My answer is a resounding “Both”.

I believe that all evolutionary change starts with revolutionary change.  In Darwin’s Origin of the Species evolutionary changes start with a mutation.  Those mutations are the revolutions that result in evolution.  In most cases the mutation comes about as a mechanism to heighten the chance of survival – you know, to make the species more fit.  Subsequent to those revolutions, the evolutionary process gradually occurs as the most fit survive and the mutation becomes the norm – the standard.

Cloud computing is the mutation – the revolution.  Enterprise IT and Corporate CIOs/IT Managers will jump on the opportunity to evolve as they always have when revolutionary technology mutations have occurred.

So, here’s an example of a scenario of how the evolution will happen.

During the next couple of years two things will occur.

First, enterprises know that the hardest things to plan for with regard to capacity, performance, etc., are on line applications offered on the web.  They really have no control over who may log on, how many may log on, when they may log on, what they may do once they log on, etc.  So, the natural evolutionary step to mitigate this is to run those applications on massively scalable infrastructure that scales up and down dynamically as needed, using resources on demand, always there when needed and only paying for what is consumed.  These infrastructures are what we are now calling Clouds.

At the same time, the mission critical data and systems of records that are the enterprise life blood residing in their data centers need to be isolated from these on line applicatons exposed to every internet user.  This will be accomplished through the use of secure virtual gateways in the Cloud, connecting, in a loosely coupled manner, rather than a fully integrated manner, to the enterprise data centers, their databases and systems of record.

These gateways will take many forms.  They may be SOA gateways using XML and virtual XML firewalls, virtual messaging systems such as MQ, virtual EAI appliances or customized appliances encapsulating organizations’ proprietary techniques for reliably and securely communicating among systems (and anything new that comes along to supplement or replace these things).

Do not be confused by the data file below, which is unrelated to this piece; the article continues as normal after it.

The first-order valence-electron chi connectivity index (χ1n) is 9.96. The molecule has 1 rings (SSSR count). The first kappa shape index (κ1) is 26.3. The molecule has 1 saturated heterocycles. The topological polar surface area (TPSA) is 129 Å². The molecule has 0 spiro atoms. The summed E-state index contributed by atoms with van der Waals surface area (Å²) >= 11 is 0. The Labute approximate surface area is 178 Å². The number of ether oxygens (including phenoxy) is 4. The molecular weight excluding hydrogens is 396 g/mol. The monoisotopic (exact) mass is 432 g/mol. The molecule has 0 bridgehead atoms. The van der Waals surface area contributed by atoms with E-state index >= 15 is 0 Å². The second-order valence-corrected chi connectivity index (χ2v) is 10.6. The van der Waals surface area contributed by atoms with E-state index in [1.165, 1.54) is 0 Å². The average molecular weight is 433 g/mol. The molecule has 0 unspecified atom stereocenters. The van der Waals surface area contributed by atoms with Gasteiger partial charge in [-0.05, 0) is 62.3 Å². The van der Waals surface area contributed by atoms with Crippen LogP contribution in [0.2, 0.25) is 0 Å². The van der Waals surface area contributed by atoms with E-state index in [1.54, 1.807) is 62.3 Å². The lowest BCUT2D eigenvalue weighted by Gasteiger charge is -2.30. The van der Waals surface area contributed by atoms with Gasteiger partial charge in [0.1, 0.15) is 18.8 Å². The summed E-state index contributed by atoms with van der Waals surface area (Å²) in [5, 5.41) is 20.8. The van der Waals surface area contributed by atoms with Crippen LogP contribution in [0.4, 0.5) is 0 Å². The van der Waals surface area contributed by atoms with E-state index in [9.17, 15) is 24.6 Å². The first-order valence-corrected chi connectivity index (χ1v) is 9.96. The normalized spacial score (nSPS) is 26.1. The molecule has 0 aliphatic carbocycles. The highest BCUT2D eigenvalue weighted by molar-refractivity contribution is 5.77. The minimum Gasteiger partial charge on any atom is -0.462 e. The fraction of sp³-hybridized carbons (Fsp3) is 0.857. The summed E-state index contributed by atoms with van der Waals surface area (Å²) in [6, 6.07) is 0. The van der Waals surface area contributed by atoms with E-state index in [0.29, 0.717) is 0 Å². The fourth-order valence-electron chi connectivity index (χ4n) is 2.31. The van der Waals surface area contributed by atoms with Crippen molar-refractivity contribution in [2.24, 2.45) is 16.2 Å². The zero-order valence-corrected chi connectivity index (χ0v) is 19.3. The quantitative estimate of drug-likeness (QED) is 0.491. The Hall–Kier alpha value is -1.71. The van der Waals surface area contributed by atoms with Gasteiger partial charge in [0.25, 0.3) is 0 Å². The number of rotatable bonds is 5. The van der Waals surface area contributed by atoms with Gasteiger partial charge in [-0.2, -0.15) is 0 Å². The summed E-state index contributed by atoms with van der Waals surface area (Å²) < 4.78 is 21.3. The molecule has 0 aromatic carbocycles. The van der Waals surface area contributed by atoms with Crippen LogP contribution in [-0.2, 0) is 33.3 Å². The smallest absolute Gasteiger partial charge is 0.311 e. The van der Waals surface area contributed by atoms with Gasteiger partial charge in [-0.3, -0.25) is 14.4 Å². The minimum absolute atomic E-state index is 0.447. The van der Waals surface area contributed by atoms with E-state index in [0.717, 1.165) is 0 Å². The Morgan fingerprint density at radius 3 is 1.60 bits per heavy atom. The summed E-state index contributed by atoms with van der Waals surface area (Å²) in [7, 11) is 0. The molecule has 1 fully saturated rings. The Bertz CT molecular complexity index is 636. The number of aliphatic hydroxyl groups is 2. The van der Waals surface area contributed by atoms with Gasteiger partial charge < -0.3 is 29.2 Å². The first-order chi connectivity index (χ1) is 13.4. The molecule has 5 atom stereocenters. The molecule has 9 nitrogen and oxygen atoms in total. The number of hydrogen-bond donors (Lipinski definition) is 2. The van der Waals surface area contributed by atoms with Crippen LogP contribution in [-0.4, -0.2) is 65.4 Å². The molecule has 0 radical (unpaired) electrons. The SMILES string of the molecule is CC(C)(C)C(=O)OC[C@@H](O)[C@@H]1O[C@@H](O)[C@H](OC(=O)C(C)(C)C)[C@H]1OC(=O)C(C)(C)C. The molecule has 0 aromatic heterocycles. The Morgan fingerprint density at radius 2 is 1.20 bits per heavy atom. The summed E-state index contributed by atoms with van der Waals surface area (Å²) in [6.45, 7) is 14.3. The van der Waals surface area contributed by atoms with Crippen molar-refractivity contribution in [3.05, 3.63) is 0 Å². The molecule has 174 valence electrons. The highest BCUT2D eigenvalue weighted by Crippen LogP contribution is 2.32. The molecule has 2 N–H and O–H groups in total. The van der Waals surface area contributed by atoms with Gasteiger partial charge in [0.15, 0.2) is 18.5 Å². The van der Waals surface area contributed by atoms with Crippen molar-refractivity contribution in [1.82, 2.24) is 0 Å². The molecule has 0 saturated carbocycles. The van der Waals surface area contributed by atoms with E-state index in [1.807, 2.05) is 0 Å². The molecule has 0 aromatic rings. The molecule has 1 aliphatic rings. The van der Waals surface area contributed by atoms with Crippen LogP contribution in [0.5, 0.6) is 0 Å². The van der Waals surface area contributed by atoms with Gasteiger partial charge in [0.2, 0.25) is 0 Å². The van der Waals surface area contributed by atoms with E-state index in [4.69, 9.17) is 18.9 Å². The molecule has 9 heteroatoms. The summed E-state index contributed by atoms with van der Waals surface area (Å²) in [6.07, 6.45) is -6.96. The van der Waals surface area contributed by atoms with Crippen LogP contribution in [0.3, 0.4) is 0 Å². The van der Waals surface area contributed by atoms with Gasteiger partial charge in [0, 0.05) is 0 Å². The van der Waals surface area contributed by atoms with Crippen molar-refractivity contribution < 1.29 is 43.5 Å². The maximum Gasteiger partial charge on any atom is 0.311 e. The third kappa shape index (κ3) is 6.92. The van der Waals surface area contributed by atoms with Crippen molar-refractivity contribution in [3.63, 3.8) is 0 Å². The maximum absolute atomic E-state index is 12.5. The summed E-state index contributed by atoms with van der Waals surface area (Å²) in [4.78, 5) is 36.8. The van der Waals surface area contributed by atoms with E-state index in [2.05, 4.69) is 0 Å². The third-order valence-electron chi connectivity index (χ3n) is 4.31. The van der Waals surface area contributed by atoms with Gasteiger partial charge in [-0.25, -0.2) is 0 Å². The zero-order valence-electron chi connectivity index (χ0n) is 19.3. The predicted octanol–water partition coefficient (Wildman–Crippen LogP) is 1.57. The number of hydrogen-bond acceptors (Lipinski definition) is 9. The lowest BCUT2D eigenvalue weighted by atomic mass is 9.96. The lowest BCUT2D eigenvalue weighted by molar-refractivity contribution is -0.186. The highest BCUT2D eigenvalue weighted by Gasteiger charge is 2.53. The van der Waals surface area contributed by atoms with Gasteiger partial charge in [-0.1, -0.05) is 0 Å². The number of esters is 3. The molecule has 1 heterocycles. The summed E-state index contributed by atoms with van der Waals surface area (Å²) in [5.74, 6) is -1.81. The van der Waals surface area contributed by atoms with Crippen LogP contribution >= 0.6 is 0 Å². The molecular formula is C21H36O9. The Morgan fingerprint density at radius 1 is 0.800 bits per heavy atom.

Second, infrastructure/architecture agnostic Cloud platforms (what we at 3tera call Cloud Computing Without Compromise) will be installed in enterprise data centers.  There will be two factors that will drive this.

(1) As more and more applications are offered on line, those same applications will often be used internally by the enterprise employees.  Why incur the cost of having separate experiences for employees and customers who are accessing the same information and functionality.  Also, when connecting the on line applications in the Cloud to the data center and SORs, having them on similar platforms will make it seamless and efficient.  ‘

(2) A Cloud infrastructure done right, behind the corporate firewall, enables the enterprise to run their data centers as metered utilities.  It enables them to more efficiently use their hardware resources by provisioning what is needed for each application on demand and releasing those resources when no longer needed for other applications to use.  It enables them to more efficiently use intellectual capital by shifting IT administrators from managing machines to managing applications.  And, most importantly, it greatly decreases time to market because the lengthy provisioning, configuring, etc., of hardware and infrastructure resources is, pardon the pun, virtually eliminated.  So albeit humongously significant, forget all the talk about cost reduction and avoidance.  Cloud Computing in the enterprise has the potential to greatly increase revenue and beat the heck out of competitors implementing like products using traditional data center deployment methods.

OK – so what’s the next step in the evolution?

At the same time that enterprises are growing comfy with applicatons in Clouds and realizing the upside of dynamic provisioning and scaling, they will be developing new applications and replacing/changing existing ones.  They will start building the new applications in Clouds and as they change existing applications, will consider migrating them to the Cloud in the process.  This will afford them the advantages of much faster times to market, the ability to run applications on demand in multiple data centers (globally if appropriate) creating their first truly complete disaster recovery abilities and concentrate on their core businesses which may be financial services, health care, manufacturing, etc., but certainly is not data center operations (they will leave that to the companies whose core business IS data center operations).